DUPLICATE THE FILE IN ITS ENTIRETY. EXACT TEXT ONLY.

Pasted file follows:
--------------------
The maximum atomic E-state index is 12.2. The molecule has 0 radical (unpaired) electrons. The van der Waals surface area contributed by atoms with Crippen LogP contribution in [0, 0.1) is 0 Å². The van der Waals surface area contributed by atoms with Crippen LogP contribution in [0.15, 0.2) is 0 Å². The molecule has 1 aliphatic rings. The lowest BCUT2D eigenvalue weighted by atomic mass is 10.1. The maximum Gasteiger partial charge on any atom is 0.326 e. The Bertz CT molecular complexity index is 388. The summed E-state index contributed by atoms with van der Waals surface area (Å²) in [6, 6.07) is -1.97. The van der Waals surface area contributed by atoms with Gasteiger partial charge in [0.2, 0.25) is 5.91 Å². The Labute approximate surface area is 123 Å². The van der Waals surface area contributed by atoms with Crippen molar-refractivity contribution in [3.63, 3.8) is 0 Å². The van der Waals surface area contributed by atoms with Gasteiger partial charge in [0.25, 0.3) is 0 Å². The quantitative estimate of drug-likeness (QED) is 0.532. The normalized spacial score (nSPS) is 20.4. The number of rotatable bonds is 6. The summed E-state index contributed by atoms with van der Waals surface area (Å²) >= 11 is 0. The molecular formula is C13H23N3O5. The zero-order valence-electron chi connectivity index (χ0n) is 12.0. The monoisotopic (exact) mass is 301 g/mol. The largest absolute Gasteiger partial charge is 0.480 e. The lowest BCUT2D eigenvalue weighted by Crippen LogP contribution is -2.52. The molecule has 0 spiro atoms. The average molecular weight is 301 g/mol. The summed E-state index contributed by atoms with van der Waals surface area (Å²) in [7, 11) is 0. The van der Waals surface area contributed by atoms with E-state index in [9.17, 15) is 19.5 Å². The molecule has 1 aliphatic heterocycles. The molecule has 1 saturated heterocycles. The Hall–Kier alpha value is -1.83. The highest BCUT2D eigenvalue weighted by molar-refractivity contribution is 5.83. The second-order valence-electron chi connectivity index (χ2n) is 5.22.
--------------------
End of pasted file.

The maximum atomic E-state index is 12.2. The molecule has 0 radical (unpaired) electrons. The van der Waals surface area contributed by atoms with Crippen LogP contribution in [0, 0.1) is 0 Å². The van der Waals surface area contributed by atoms with Crippen LogP contribution in [0.15, 0.2) is 0 Å². The molecule has 1 aliphatic rings. The lowest BCUT2D eigenvalue weighted by atomic mass is 10.1. The maximum Gasteiger partial charge on any atom is 0.326 e. The Bertz CT molecular complexity index is 388. The summed E-state index contributed by atoms with van der Waals surface area (Å²) in [6, 6.07) is -1.97. The van der Waals surface area contributed by atoms with Gasteiger partial charge in [0.2, 0.25) is 5.91 Å². The Labute approximate surface area is 123 Å². The van der Waals surface area contributed by atoms with Crippen molar-refractivity contribution in [3.63, 3.8) is 0 Å². The van der Waals surface area contributed by atoms with Gasteiger partial charge in [0.25, 0.3) is 0 Å². The quantitative estimate of drug-likeness (QED) is 0.532. The normalized spacial score (nSPS) is 20.4. The number of rotatable bonds is 6. The summed E-state index contributed by atoms with van der Waals surface area (Å²) >= 11 is 0. The molecular formula is C13H23N3O5. The zero-order valence-electron chi connectivity index (χ0n) is 12.0. The monoisotopic (exact) mass is 301 g/mol. The largest absolute Gasteiger partial charge is 0.480 e. The lowest BCUT2D eigenvalue weighted by Crippen LogP contribution is -2.52. The molecule has 0 spiro atoms. The average molecular weight is 301 g/mol. The summed E-state index contributed by atoms with van der Waals surface area (Å²) in [7, 11) is 0. The van der Waals surface area contributed by atoms with E-state index in [9.17, 15) is 19.5 Å². The molecule has 1 aliphatic heterocycles. The molecule has 1 saturated heterocycles. The Hall–Kier alpha value is -1.83. The highest BCUT2D eigenvalue weighted by molar-refractivity contribution is 5.83. The second-order valence-electron chi connectivity index (χ2n) is 5.22.